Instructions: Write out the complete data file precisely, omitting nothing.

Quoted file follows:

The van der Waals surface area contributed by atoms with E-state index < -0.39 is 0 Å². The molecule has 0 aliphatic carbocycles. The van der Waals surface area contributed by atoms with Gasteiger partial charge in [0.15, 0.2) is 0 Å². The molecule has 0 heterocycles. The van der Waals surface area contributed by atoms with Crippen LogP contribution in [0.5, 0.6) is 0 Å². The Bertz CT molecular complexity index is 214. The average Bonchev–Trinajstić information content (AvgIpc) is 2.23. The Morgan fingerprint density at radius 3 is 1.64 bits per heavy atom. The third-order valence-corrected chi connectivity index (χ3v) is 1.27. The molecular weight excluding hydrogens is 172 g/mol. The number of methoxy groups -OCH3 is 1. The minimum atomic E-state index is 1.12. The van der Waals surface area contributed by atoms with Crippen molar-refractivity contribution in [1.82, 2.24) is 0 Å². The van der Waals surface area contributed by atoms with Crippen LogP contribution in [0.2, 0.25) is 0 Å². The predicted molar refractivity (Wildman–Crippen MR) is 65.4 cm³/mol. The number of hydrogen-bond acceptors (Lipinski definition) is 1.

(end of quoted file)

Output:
The van der Waals surface area contributed by atoms with E-state index < -0.39 is 0 Å². The molecule has 0 aliphatic carbocycles. The van der Waals surface area contributed by atoms with Gasteiger partial charge in [0.15, 0.2) is 0 Å². The molecule has 0 heterocycles. The van der Waals surface area contributed by atoms with Crippen LogP contribution in [0.5, 0.6) is 0 Å². The Bertz CT molecular complexity index is 214. The average Bonchev–Trinajstić information content (AvgIpc) is 2.23. The Morgan fingerprint density at radius 3 is 1.64 bits per heavy atom. The third-order valence-corrected chi connectivity index (χ3v) is 1.27. The molecular weight excluding hydrogens is 172 g/mol. The number of methoxy groups -OCH3 is 1. The minimum atomic E-state index is 1.12. The van der Waals surface area contributed by atoms with Crippen molar-refractivity contribution in [1.82, 2.24) is 0 Å². The van der Waals surface area contributed by atoms with Crippen LogP contribution in [0.2, 0.25) is 0 Å². The predicted molar refractivity (Wildman–Crippen MR) is 65.4 cm³/mol. The number of hydrogen-bond acceptors (Lipinski definition) is 1.